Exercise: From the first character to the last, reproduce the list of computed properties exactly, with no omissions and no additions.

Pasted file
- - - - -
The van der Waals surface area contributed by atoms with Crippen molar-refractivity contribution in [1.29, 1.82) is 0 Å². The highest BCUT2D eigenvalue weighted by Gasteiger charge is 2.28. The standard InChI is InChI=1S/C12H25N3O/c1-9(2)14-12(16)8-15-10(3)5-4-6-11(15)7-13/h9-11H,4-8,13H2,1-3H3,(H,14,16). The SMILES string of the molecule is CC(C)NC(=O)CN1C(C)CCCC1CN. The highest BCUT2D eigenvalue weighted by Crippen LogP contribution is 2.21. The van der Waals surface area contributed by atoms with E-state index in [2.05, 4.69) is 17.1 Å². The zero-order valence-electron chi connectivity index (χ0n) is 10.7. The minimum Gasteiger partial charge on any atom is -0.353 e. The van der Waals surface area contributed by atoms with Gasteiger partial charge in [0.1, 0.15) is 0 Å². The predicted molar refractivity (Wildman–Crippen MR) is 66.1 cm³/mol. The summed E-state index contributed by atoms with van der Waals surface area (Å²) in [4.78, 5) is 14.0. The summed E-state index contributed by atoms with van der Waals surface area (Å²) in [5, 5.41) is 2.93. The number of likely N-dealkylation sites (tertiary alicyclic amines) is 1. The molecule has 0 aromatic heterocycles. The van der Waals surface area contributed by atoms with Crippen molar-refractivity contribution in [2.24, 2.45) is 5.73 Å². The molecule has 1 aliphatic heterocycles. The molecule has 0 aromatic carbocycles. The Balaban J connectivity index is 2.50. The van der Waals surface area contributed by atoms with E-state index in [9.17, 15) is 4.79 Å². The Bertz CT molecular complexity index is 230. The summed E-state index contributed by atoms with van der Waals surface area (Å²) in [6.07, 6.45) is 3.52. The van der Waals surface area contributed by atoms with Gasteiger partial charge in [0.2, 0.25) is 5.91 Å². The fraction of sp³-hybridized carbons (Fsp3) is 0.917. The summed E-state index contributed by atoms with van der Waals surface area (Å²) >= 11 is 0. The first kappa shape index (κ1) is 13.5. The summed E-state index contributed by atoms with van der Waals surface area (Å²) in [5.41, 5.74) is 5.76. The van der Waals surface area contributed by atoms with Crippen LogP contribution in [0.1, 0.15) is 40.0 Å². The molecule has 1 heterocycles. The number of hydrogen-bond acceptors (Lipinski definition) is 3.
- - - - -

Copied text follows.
The van der Waals surface area contributed by atoms with Crippen molar-refractivity contribution in [1.29, 1.82) is 0 Å². The highest BCUT2D eigenvalue weighted by Gasteiger charge is 2.28. The standard InChI is InChI=1S/C12H25N3O/c1-9(2)14-12(16)8-15-10(3)5-4-6-11(15)7-13/h9-11H,4-8,13H2,1-3H3,(H,14,16). The SMILES string of the molecule is CC(C)NC(=O)CN1C(C)CCCC1CN. The highest BCUT2D eigenvalue weighted by Crippen LogP contribution is 2.21. The van der Waals surface area contributed by atoms with E-state index in [2.05, 4.69) is 17.1 Å². The zero-order valence-electron chi connectivity index (χ0n) is 10.7. The minimum Gasteiger partial charge on any atom is -0.353 e. The van der Waals surface area contributed by atoms with Gasteiger partial charge in [0.1, 0.15) is 0 Å². The predicted molar refractivity (Wildman–Crippen MR) is 66.1 cm³/mol. The summed E-state index contributed by atoms with van der Waals surface area (Å²) in [4.78, 5) is 14.0. The summed E-state index contributed by atoms with van der Waals surface area (Å²) in [5, 5.41) is 2.93. The number of likely N-dealkylation sites (tertiary alicyclic amines) is 1. The molecule has 0 aromatic heterocycles. The van der Waals surface area contributed by atoms with Crippen molar-refractivity contribution in [2.24, 2.45) is 5.73 Å². The molecule has 1 aliphatic heterocycles. The molecule has 0 aromatic carbocycles. The Balaban J connectivity index is 2.50. The van der Waals surface area contributed by atoms with E-state index in [9.17, 15) is 4.79 Å². The Bertz CT molecular complexity index is 230. The summed E-state index contributed by atoms with van der Waals surface area (Å²) in [6.07, 6.45) is 3.52. The van der Waals surface area contributed by atoms with Gasteiger partial charge in [0.2, 0.25) is 5.91 Å². The fraction of sp³-hybridized carbons (Fsp3) is 0.917. The summed E-state index contributed by atoms with van der Waals surface area (Å²) >= 11 is 0. The first kappa shape index (κ1) is 13.5. The summed E-state index contributed by atoms with van der Waals surface area (Å²) in [5.41, 5.74) is 5.76. The van der Waals surface area contributed by atoms with Crippen LogP contribution in [0.1, 0.15) is 40.0 Å². The molecule has 1 heterocycles. The number of hydrogen-bond acceptors (Lipinski definition) is 3.